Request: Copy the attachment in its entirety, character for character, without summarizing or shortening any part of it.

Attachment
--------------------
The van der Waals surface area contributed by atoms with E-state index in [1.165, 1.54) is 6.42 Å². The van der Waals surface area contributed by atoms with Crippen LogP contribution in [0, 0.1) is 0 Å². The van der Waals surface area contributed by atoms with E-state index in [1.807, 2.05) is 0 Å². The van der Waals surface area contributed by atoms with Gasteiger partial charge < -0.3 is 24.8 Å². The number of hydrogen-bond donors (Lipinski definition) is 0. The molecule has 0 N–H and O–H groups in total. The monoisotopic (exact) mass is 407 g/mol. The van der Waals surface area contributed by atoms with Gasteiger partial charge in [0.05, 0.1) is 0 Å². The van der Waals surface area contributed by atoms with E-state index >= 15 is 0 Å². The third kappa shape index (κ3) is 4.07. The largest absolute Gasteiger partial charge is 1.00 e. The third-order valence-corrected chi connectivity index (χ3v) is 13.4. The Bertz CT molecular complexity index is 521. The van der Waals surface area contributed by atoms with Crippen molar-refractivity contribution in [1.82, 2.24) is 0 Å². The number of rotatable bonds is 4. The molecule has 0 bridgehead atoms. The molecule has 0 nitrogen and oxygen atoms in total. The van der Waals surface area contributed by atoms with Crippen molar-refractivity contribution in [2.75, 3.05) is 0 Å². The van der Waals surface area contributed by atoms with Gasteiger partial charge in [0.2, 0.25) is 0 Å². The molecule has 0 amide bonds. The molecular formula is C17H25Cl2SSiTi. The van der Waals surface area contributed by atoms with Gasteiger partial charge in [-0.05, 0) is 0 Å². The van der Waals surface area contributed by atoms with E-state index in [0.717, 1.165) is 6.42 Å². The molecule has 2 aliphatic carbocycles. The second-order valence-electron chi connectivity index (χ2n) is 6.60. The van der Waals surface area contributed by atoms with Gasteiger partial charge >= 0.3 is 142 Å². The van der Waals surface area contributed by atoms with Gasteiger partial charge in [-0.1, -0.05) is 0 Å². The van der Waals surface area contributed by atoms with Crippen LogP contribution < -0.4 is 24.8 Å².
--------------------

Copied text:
The van der Waals surface area contributed by atoms with E-state index in [1.165, 1.54) is 6.42 Å². The van der Waals surface area contributed by atoms with Crippen LogP contribution in [0, 0.1) is 0 Å². The van der Waals surface area contributed by atoms with E-state index in [1.807, 2.05) is 0 Å². The van der Waals surface area contributed by atoms with Gasteiger partial charge < -0.3 is 24.8 Å². The number of hydrogen-bond donors (Lipinski definition) is 0. The molecule has 0 N–H and O–H groups in total. The monoisotopic (exact) mass is 407 g/mol. The van der Waals surface area contributed by atoms with Gasteiger partial charge in [0.05, 0.1) is 0 Å². The van der Waals surface area contributed by atoms with E-state index >= 15 is 0 Å². The third kappa shape index (κ3) is 4.07. The largest absolute Gasteiger partial charge is 1.00 e. The third-order valence-corrected chi connectivity index (χ3v) is 13.4. The Bertz CT molecular complexity index is 521. The van der Waals surface area contributed by atoms with Crippen molar-refractivity contribution in [1.82, 2.24) is 0 Å². The number of rotatable bonds is 4. The molecule has 0 bridgehead atoms. The molecule has 0 nitrogen and oxygen atoms in total. The van der Waals surface area contributed by atoms with Crippen molar-refractivity contribution in [2.75, 3.05) is 0 Å². The van der Waals surface area contributed by atoms with Gasteiger partial charge in [0.2, 0.25) is 0 Å². The molecule has 0 amide bonds. The molecular formula is C17H25Cl2SSiTi. The van der Waals surface area contributed by atoms with Gasteiger partial charge in [-0.05, 0) is 0 Å². The van der Waals surface area contributed by atoms with E-state index in [0.717, 1.165) is 6.42 Å². The molecule has 2 aliphatic carbocycles. The second-order valence-electron chi connectivity index (χ2n) is 6.60. The van der Waals surface area contributed by atoms with Gasteiger partial charge >= 0.3 is 142 Å². The van der Waals surface area contributed by atoms with Gasteiger partial charge in [-0.1, -0.05) is 0 Å². The van der Waals surface area contributed by atoms with Crippen LogP contribution < -0.4 is 24.8 Å².